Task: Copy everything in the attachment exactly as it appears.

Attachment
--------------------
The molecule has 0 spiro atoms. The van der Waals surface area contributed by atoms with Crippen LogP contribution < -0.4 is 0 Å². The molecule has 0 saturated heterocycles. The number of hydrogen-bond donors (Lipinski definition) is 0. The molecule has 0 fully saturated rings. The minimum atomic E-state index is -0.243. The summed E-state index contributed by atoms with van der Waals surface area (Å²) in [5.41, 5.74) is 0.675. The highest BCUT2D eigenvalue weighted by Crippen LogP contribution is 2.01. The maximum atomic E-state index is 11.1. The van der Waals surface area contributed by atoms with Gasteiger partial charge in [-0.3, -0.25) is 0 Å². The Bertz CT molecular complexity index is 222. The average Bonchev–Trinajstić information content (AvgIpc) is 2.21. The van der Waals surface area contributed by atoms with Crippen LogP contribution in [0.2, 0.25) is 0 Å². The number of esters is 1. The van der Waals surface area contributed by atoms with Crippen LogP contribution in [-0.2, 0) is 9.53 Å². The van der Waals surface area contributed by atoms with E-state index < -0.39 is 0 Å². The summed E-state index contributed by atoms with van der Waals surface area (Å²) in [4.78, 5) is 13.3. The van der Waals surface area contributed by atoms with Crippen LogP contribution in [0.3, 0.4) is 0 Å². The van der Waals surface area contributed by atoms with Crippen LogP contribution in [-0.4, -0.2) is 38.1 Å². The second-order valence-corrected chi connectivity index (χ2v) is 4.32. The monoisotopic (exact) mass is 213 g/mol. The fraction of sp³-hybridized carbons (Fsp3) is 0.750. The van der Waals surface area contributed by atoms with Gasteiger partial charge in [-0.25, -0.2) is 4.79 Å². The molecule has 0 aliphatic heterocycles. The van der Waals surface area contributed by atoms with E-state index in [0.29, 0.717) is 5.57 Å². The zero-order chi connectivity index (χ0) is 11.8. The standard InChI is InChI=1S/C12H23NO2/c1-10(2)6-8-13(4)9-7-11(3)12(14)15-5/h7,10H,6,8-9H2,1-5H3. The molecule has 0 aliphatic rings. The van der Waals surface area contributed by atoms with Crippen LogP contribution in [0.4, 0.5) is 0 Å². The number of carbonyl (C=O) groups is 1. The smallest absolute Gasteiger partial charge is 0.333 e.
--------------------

The molecule has 0 spiro atoms. The van der Waals surface area contributed by atoms with Crippen LogP contribution < -0.4 is 0 Å². The molecule has 0 saturated heterocycles. The number of hydrogen-bond donors (Lipinski definition) is 0. The molecule has 0 fully saturated rings. The minimum atomic E-state index is -0.243. The summed E-state index contributed by atoms with van der Waals surface area (Å²) in [5.41, 5.74) is 0.675. The highest BCUT2D eigenvalue weighted by Crippen LogP contribution is 2.01. The maximum atomic E-state index is 11.1. The van der Waals surface area contributed by atoms with Gasteiger partial charge in [-0.3, -0.25) is 0 Å². The Bertz CT molecular complexity index is 222. The average Bonchev–Trinajstić information content (AvgIpc) is 2.21. The van der Waals surface area contributed by atoms with Crippen LogP contribution in [0.2, 0.25) is 0 Å². The number of esters is 1. The van der Waals surface area contributed by atoms with Crippen LogP contribution in [-0.2, 0) is 9.53 Å². The van der Waals surface area contributed by atoms with E-state index < -0.39 is 0 Å². The summed E-state index contributed by atoms with van der Waals surface area (Å²) in [4.78, 5) is 13.3. The van der Waals surface area contributed by atoms with Crippen LogP contribution in [0.3, 0.4) is 0 Å². The van der Waals surface area contributed by atoms with Crippen LogP contribution in [-0.4, -0.2) is 38.1 Å². The second-order valence-corrected chi connectivity index (χ2v) is 4.32. The monoisotopic (exact) mass is 213 g/mol. The fraction of sp³-hybridized carbons (Fsp3) is 0.750. The van der Waals surface area contributed by atoms with Gasteiger partial charge in [-0.25, -0.2) is 4.79 Å². The molecule has 0 aliphatic heterocycles. The van der Waals surface area contributed by atoms with E-state index in [0.29, 0.717) is 5.57 Å². The zero-order chi connectivity index (χ0) is 11.8. The standard InChI is InChI=1S/C12H23NO2/c1-10(2)6-8-13(4)9-7-11(3)12(14)15-5/h7,10H,6,8-9H2,1-5H3. The molecule has 0 aliphatic rings. The van der Waals surface area contributed by atoms with Crippen LogP contribution in [0.4, 0.5) is 0 Å². The number of carbonyl (C=O) groups is 1. The smallest absolute Gasteiger partial charge is 0.333 e.